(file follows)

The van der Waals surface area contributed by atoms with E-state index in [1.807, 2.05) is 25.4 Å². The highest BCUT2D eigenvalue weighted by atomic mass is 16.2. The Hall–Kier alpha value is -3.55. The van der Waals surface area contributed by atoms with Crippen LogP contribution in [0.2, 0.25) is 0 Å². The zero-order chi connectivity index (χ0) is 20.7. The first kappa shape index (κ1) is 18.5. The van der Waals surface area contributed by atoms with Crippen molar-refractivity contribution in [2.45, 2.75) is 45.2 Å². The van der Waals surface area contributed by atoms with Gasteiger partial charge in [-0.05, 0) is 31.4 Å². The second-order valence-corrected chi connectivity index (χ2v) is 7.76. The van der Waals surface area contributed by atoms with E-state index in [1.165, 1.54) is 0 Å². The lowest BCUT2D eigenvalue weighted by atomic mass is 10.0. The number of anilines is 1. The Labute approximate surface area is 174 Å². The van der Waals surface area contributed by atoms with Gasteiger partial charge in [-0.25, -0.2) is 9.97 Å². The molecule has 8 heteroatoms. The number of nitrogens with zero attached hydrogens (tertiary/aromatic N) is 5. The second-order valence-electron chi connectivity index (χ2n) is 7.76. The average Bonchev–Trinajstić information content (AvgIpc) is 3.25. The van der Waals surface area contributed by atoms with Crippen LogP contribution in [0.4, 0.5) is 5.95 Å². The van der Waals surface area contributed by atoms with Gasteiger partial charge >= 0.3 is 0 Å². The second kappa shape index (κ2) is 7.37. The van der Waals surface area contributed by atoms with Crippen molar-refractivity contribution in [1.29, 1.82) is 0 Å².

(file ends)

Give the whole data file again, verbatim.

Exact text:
The van der Waals surface area contributed by atoms with E-state index in [1.807, 2.05) is 25.4 Å². The highest BCUT2D eigenvalue weighted by atomic mass is 16.2. The Hall–Kier alpha value is -3.55. The van der Waals surface area contributed by atoms with Crippen LogP contribution in [0.2, 0.25) is 0 Å². The zero-order chi connectivity index (χ0) is 20.7. The first kappa shape index (κ1) is 18.5. The van der Waals surface area contributed by atoms with Crippen molar-refractivity contribution in [2.45, 2.75) is 45.2 Å². The van der Waals surface area contributed by atoms with Gasteiger partial charge in [-0.05, 0) is 31.4 Å². The second-order valence-corrected chi connectivity index (χ2v) is 7.76. The van der Waals surface area contributed by atoms with E-state index in [1.165, 1.54) is 0 Å². The lowest BCUT2D eigenvalue weighted by atomic mass is 10.0. The number of anilines is 1. The Labute approximate surface area is 174 Å². The van der Waals surface area contributed by atoms with Gasteiger partial charge in [-0.25, -0.2) is 9.97 Å². The molecule has 8 heteroatoms. The number of nitrogens with zero attached hydrogens (tertiary/aromatic N) is 5. The second-order valence-electron chi connectivity index (χ2n) is 7.76. The average Bonchev–Trinajstić information content (AvgIpc) is 3.25. The van der Waals surface area contributed by atoms with Crippen LogP contribution in [0.4, 0.5) is 5.95 Å². The van der Waals surface area contributed by atoms with Gasteiger partial charge >= 0.3 is 0 Å². The second kappa shape index (κ2) is 7.37. The van der Waals surface area contributed by atoms with Crippen molar-refractivity contribution in [1.29, 1.82) is 0 Å².